The Moore American

May 21, 2013

Students can learn during the summer


The Moore American

MOORE — Q: I really don’t want my son sitting home all day during the summer months. Is summer school an option?

— Yvette, Oklahoma City

Dear Yvette,

While summer school is typically for those students who fail a class and need to make up a credit, it also can be a great tool to reinforce skills that might be a little shaky. We would not want you to use summer school classes as a punishment or babysitter.

We love the idea of continuing to learn throughout the summer. Classes are most often smaller, and more attention can be paid to individual students and their learning needs. Students are also freer from social distractions, and it’s a benefit to be able to concentrate on one subject. There is a fee for attending summer school, so you would need to check with your particular district to see what is required.

Talking to your child’s counselor is your next step if you are interested in pursuing this option for your son.

Q: My daughter will be a senior and has mentioned she is eligible for concurrent enrollment starting in the summer. I don’t even know what this is. Can you enlighten me?

— Claire, Newcastle

Dear Claire,

Concurrent enrollment is a great tool that wasn’t available back in our day. Beginning in the summer before a student’s senior year, the state will pay college tuition for up to six hours of credit per semester — summer, fall and spring. You will still be responsible for books and fees, but this greatly reduces the overall monetary output.

What this means is should your student take advantage of this opportunity, they could graduate from high school with up to 18 hours of college credit. Before ever graduating from high school, these students have already completed the first half of their college freshman year. What a deal!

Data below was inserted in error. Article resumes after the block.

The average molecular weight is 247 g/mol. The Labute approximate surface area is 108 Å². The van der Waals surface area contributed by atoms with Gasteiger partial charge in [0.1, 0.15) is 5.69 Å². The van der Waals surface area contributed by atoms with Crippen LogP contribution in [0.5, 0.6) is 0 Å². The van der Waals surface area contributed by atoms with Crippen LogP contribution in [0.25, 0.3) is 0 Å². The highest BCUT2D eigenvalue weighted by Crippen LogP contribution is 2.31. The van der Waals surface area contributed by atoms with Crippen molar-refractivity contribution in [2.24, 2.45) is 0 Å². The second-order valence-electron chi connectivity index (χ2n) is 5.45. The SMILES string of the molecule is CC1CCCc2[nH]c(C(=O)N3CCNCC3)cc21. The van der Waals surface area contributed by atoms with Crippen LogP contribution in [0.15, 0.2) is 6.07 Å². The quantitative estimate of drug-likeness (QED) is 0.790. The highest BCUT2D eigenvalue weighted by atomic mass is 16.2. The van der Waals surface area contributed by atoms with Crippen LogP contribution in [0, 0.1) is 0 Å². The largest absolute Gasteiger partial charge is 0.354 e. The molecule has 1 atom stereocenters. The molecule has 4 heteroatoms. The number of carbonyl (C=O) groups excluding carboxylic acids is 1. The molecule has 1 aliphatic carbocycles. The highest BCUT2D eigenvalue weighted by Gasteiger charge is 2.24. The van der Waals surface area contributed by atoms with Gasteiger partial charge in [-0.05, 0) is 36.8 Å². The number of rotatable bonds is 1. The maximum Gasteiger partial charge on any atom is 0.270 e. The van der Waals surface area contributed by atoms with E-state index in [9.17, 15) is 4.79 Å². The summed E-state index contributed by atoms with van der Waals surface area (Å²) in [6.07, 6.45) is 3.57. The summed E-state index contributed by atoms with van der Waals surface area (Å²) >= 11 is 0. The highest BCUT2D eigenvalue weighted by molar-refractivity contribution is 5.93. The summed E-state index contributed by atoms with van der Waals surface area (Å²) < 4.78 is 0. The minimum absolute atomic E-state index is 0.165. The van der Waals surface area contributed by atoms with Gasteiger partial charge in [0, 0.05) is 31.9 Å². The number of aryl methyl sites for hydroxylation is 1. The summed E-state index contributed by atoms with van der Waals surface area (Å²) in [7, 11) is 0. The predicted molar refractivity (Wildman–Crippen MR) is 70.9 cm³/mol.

School districts allow dual credit for these college courses, meaning they can get high school as well as college credit for the same class. Check with your daughter’s counselor as to which college classes would be the most beneficial. Your daughter will first need to take an ACT exam for admission and make a minimum of 19 as her composite score.

You will need to obtain an official copy of her high school transcript and fill out the college admission application. Her counselor should have the form verifying her ACT score as well as her current enrollment documentation, which is also needed. This is such an excellent opportunity for college-bound students to transition into college classes. We highly recommend it.

Please send questions to questions.classact@gmail. com. Sally and Jeannie are certified counselors with 49 years combined experience. The responses presented don’t reflect the views of any certain school district.